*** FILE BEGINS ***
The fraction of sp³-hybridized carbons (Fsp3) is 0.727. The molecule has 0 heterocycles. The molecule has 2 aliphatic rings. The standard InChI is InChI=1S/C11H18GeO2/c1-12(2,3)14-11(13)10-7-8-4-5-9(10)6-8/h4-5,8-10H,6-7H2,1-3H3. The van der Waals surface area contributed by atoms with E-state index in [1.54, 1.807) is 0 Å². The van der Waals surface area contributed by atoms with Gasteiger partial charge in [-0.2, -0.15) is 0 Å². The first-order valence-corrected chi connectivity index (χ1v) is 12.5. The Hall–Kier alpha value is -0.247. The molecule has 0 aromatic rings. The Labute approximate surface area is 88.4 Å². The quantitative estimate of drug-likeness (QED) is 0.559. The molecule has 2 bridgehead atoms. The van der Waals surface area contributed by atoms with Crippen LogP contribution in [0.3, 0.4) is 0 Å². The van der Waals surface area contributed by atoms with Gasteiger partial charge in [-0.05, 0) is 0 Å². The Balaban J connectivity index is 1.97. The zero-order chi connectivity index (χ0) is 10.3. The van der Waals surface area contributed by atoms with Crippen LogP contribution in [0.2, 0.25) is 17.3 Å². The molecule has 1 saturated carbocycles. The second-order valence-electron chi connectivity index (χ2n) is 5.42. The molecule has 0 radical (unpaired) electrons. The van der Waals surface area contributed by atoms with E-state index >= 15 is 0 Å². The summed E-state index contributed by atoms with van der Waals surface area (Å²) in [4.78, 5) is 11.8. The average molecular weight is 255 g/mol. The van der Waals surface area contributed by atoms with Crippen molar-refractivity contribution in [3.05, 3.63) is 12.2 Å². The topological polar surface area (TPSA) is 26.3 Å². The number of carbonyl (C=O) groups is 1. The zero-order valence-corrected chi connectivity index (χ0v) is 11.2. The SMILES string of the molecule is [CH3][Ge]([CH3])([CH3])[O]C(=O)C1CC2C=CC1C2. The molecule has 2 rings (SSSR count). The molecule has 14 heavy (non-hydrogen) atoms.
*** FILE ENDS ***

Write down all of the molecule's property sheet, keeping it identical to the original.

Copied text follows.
The fraction of sp³-hybridized carbons (Fsp3) is 0.727. The molecule has 0 heterocycles. The molecule has 2 aliphatic rings. The standard InChI is InChI=1S/C11H18GeO2/c1-12(2,3)14-11(13)10-7-8-4-5-9(10)6-8/h4-5,8-10H,6-7H2,1-3H3. The van der Waals surface area contributed by atoms with E-state index in [1.54, 1.807) is 0 Å². The van der Waals surface area contributed by atoms with Gasteiger partial charge in [-0.2, -0.15) is 0 Å². The first-order valence-corrected chi connectivity index (χ1v) is 12.5. The Hall–Kier alpha value is -0.247. The molecule has 0 aromatic rings. The Labute approximate surface area is 88.4 Å². The quantitative estimate of drug-likeness (QED) is 0.559. The molecule has 2 bridgehead atoms. The van der Waals surface area contributed by atoms with Crippen LogP contribution in [0.3, 0.4) is 0 Å². The van der Waals surface area contributed by atoms with Gasteiger partial charge in [-0.05, 0) is 0 Å². The Balaban J connectivity index is 1.97. The zero-order chi connectivity index (χ0) is 10.3. The van der Waals surface area contributed by atoms with Crippen LogP contribution in [0.2, 0.25) is 17.3 Å². The molecule has 1 saturated carbocycles. The second-order valence-electron chi connectivity index (χ2n) is 5.42. The molecule has 0 radical (unpaired) electrons. The van der Waals surface area contributed by atoms with E-state index >= 15 is 0 Å². The summed E-state index contributed by atoms with van der Waals surface area (Å²) in [4.78, 5) is 11.8. The average molecular weight is 255 g/mol. The van der Waals surface area contributed by atoms with Crippen molar-refractivity contribution in [3.05, 3.63) is 12.2 Å². The topological polar surface area (TPSA) is 26.3 Å². The number of carbonyl (C=O) groups is 1. The zero-order valence-corrected chi connectivity index (χ0v) is 11.2. The SMILES string of the molecule is [CH3][Ge]([CH3])([CH3])[O]C(=O)C1CC2C=CC1C2. The molecule has 2 rings (SSSR count). The molecule has 14 heavy (non-hydrogen) atoms.